Qualcomm suit claims Apple breached contract, shared proprietary info with Intel

Next Qualcomm sues Apple, accusing them of failing to abide by their software license, and additionally of using their unprecedented access to Qualcomm to benefit rival Intel. Qualcomm are claiming Apple breached their contracted agreement, which was arranged regarding the software necessary for mobile chips to interact with the rest of an Apple handset.

The two companies are embroiled in a worsening dispute over technology licensing fees that Qualcomm charges for patents that cover the basics of how mobile phone systems work.

Qualcomm's Q4 2017 operating income has dropped by 82 percent compared to Q4 a year ago as a result of royalty and licensing disputes with Apple and other licensees.

The latest lawsuit, which was filed in California state court, comes days after Bloomberg had reported that Apple is designing the latest iPhones and iPads without Qualcomm parts.

Qualcomm said its "modem that could be used in the next generation iPhone has already been fully tested and released to Apple".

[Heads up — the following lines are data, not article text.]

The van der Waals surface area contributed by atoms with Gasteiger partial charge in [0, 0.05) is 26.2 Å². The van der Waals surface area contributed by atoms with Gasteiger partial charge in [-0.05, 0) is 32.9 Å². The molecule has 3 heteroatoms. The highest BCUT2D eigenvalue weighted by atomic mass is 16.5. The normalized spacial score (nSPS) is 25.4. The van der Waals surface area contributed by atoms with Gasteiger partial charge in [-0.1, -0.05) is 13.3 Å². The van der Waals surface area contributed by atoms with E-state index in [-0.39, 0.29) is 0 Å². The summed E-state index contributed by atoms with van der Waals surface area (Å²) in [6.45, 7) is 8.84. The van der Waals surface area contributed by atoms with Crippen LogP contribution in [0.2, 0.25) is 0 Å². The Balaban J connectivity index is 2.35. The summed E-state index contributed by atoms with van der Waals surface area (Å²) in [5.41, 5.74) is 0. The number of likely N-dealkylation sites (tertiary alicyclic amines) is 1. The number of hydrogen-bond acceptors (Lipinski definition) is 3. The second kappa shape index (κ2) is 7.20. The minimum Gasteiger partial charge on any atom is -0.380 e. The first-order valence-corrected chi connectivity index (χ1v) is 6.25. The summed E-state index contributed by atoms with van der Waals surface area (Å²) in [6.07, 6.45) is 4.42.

Revenue from its Qualcomm CDMA Technologies (QCT) unit, which includes its chip business that supplies both Android smartphone makers and Apple, rose 13 percent to $4.65 billion.

Apple has relied on Qualcomm chips all along until iPhone 6 and iPhone 6 Plus, but with the iPhone 7 and iPhone 8 series, and the iPhone X, Apple started using a mix of Qualcomm and Intel chips.

Perhaps not coincidentally, Qualcomm's lawsuit follows hot on the heels of a report that Apple is considering to drop its modems entirely.

Apple reportedly has until June to make its decision, although that's a bit late in the game, considering that the Cupertino company usually announces its new iPhones in September.

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